Service program gives students touch of 'real world' HOWARD COUNTY EDUCATION

February 01, 1993|By Lan Nguyen | Lan Nguyen,Staff Writer

Thirteen-year-old Megan Thompson places a piece of paper with the name "Julie" in front of wheelchair user Julie Milner, who is paralyzed from the waist down and suffers from cerebral palsy.

"Come on, Julie," Megan coaxed as Julie, a Cedar Lane student, stared blankly at a piece of paper. "You can do it. Where does this 'U' go?"

The lesson today was for 11-year-old Julie to match letters to words. She responds slowly, misplacing the "U" on the "E," the last letter of her name.

"No," Megan said. "Try again. You can do it. Where is the 'U' "

Megan, a 13-year-old Harper's Choice Middle School student, claps every time Julie is correct. She encourages her every time she's not. The two seem like sisters. There are good days, and there are bad days.

But every day for about 45 minutes -- or one class period -- Megan walks to Cedar Lane to volunteer as a peer tutor. She's part of her school's Jobs Program, a mandatory general studies course that eighth-graders take to graduate.

The program started about 10 years before the state department of education mandated the new student service requirement, which is to affect ninth-graders next year.

Under the requirement, students must either perform 75 hours of community service or complete a school-sponsored course or program that allows them to plan, act and reflect on their experiences.

The Harper's Choice program fulfills all three objectives, says teacher Julie Kayser, the coordinator.

Students who complete the program say they "felt needed and they felt good," she said. "A lot of children work with children and adults, in environments where they help people. They say it's a touch of the real world."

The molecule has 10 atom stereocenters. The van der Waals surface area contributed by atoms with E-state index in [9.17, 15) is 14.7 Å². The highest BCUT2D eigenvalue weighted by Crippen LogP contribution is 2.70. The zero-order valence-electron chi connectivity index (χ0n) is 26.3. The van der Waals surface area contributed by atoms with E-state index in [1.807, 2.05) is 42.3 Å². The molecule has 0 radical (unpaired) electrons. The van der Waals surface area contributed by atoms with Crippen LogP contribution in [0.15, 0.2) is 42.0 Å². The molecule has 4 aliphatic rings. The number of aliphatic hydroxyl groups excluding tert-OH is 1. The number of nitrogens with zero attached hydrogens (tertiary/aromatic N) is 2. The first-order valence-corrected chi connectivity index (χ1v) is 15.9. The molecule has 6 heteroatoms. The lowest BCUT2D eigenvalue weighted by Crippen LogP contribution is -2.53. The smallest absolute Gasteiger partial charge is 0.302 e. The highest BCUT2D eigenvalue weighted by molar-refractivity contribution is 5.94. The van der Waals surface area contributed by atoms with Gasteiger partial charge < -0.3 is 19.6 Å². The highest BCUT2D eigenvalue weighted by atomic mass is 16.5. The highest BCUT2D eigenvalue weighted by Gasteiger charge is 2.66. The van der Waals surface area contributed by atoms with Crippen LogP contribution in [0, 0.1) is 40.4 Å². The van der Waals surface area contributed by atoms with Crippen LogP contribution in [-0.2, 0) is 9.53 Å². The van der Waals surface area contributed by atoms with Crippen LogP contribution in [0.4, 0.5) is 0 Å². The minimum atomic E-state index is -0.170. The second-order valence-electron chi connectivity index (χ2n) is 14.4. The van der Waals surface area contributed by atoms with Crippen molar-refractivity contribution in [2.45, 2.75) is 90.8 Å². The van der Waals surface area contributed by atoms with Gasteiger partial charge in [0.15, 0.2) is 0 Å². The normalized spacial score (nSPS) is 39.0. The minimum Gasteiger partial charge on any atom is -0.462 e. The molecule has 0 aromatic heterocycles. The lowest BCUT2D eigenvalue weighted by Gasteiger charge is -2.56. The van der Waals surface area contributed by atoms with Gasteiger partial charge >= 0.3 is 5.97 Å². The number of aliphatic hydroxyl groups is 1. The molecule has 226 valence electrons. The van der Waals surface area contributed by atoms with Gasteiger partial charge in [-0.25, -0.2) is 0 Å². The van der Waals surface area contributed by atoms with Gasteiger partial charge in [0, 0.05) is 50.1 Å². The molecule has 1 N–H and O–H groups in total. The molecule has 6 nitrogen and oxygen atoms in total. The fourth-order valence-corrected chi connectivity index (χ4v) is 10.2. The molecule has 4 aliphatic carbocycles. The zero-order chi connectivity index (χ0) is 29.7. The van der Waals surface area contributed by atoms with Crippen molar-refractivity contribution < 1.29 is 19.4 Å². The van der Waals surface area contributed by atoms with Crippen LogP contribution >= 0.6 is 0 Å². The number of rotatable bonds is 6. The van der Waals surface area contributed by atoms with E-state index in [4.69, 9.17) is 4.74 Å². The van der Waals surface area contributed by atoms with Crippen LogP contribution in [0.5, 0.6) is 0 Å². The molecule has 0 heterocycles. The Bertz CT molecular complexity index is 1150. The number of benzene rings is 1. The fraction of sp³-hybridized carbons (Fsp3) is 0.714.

Mrs. Kayser helps students write resumes, prepare applications and find jobs. "While employees look at applications, resumes are also taken into account," she tells students. "And the only people who get interviews are the people who impress employees."

For many of these students, their volunteer work is the highlight of their day.

Those who do miserably in school shine, "especially those who work at either Cedar Lane or any job where they feel they're really needed," Mrs. Kayser said. "They rise to great heights. There's something to be said for feeling needed."

Students work at eight sites, including Harper's Choice, two elementary schools, a day care, a village center and an adult day care center -- all within a 10-minute walk.

Ben Strahl, 13, works two jobs, one involving people his grandparents' age at the Florence Bain Senior Center near the school.

"Some of them I talk to," he says. "One guy likes to play Ping-Pong with me. I think it's different and fun to do. I enjoy it."

He also lends a hand to gym teachers at his school, setting up and taking down sports equipment, as well as refereeing matches.

Eliza Hammond, 13, works at the nearby Athletic Club, where she watches children in a nursery while their parents exercise. "When parents leave, they start crying," she said. "I give them toys to play with. I just don't like walking over there when it's raining."

Perhaps the most satisfying jobs involve volunteering at Cedar Lane School, where the students are peer tutors to special education and disabled children. Megan Quirk, 13, for example, teaches students who use wheelchairs how to play basketball.

"It's neat when kids throw the ball for the first time and you can help," she said. "I love working with children. It's given me a lot of responsibility, because you have to get there on time."

Teachers at Cedar Lane say they rely on the eighth-graders as much as their students do.

"It works out great," said Linda Callahan, who teaches special education. "I've really lucked out, because I have wonderful kids who come in. They interact really well. One student, Aaron, gets upset when his tutor doesn't come."

When they first come in, many students who have never worked with disabled children are taken aback. "Normally, they have an 'Oh, my God' attitude," Ms. Callahan said. "But the more they're here, the more they relax. They have to be willing to get their hands dirty."

Ms. Callahan said some students did not want to be at the school at the beginning of the year but "it's like there's a whole new person inside" at year's end.

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